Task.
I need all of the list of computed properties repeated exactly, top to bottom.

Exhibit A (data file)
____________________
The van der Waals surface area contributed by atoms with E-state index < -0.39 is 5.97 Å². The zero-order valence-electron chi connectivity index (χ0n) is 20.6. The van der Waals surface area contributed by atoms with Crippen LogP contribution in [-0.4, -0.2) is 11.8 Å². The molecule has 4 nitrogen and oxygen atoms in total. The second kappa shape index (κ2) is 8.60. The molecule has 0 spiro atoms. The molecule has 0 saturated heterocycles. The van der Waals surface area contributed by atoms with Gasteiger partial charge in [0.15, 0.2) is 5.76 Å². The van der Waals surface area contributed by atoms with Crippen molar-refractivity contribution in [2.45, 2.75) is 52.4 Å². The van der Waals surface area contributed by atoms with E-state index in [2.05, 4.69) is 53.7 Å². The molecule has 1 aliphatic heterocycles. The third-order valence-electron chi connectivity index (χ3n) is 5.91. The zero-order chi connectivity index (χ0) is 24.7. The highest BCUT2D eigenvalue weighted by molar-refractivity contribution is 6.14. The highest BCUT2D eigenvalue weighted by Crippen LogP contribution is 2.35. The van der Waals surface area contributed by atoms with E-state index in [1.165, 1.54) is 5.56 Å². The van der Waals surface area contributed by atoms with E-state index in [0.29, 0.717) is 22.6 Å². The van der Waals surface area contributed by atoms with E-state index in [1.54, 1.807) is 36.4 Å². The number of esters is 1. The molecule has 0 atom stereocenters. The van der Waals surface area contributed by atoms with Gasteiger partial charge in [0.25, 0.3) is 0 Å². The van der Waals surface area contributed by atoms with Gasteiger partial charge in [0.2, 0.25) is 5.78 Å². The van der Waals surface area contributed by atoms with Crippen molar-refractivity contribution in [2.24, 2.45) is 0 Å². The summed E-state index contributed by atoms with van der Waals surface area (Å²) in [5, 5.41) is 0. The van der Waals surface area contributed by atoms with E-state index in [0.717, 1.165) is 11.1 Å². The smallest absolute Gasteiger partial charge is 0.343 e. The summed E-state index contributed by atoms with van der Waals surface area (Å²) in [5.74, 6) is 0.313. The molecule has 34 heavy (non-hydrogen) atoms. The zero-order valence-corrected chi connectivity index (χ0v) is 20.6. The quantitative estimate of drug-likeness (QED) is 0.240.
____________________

The van der Waals surface area contributed by atoms with E-state index < -0.39 is 5.97 Å². The zero-order valence-electron chi connectivity index (χ0n) is 20.6. The van der Waals surface area contributed by atoms with Crippen LogP contribution in [-0.4, -0.2) is 11.8 Å². The molecule has 4 nitrogen and oxygen atoms in total. The second kappa shape index (κ2) is 8.60. The molecule has 0 spiro atoms. The molecule has 0 saturated heterocycles. The van der Waals surface area contributed by atoms with Gasteiger partial charge in [0.15, 0.2) is 5.76 Å². The van der Waals surface area contributed by atoms with Crippen molar-refractivity contribution in [2.45, 2.75) is 52.4 Å². The van der Waals surface area contributed by atoms with E-state index in [2.05, 4.69) is 53.7 Å². The molecule has 1 aliphatic heterocycles. The third-order valence-electron chi connectivity index (χ3n) is 5.91. The zero-order chi connectivity index (χ0) is 24.7. The highest BCUT2D eigenvalue weighted by molar-refractivity contribution is 6.14. The highest BCUT2D eigenvalue weighted by Crippen LogP contribution is 2.35. The van der Waals surface area contributed by atoms with E-state index in [1.165, 1.54) is 5.56 Å². The van der Waals surface area contributed by atoms with E-state index in [0.29, 0.717) is 22.6 Å². The van der Waals surface area contributed by atoms with E-state index in [1.54, 1.807) is 36.4 Å². The number of esters is 1. The molecule has 0 atom stereocenters. The van der Waals surface area contributed by atoms with Gasteiger partial charge in [0.25, 0.3) is 0 Å². The van der Waals surface area contributed by atoms with Gasteiger partial charge in [0.2, 0.25) is 5.78 Å². The van der Waals surface area contributed by atoms with Crippen molar-refractivity contribution in [2.24, 2.45) is 0 Å². The summed E-state index contributed by atoms with van der Waals surface area (Å²) in [5, 5.41) is 0. The van der Waals surface area contributed by atoms with E-state index in [0.717, 1.165) is 11.1 Å². The smallest absolute Gasteiger partial charge is 0.343 e. The summed E-state index contributed by atoms with van der Waals surface area (Å²) in [5.74, 6) is 0.313. The molecule has 34 heavy (non-hydrogen) atoms. The zero-order valence-corrected chi connectivity index (χ0v) is 20.6. The quantitative estimate of drug-likeness (QED) is 0.240.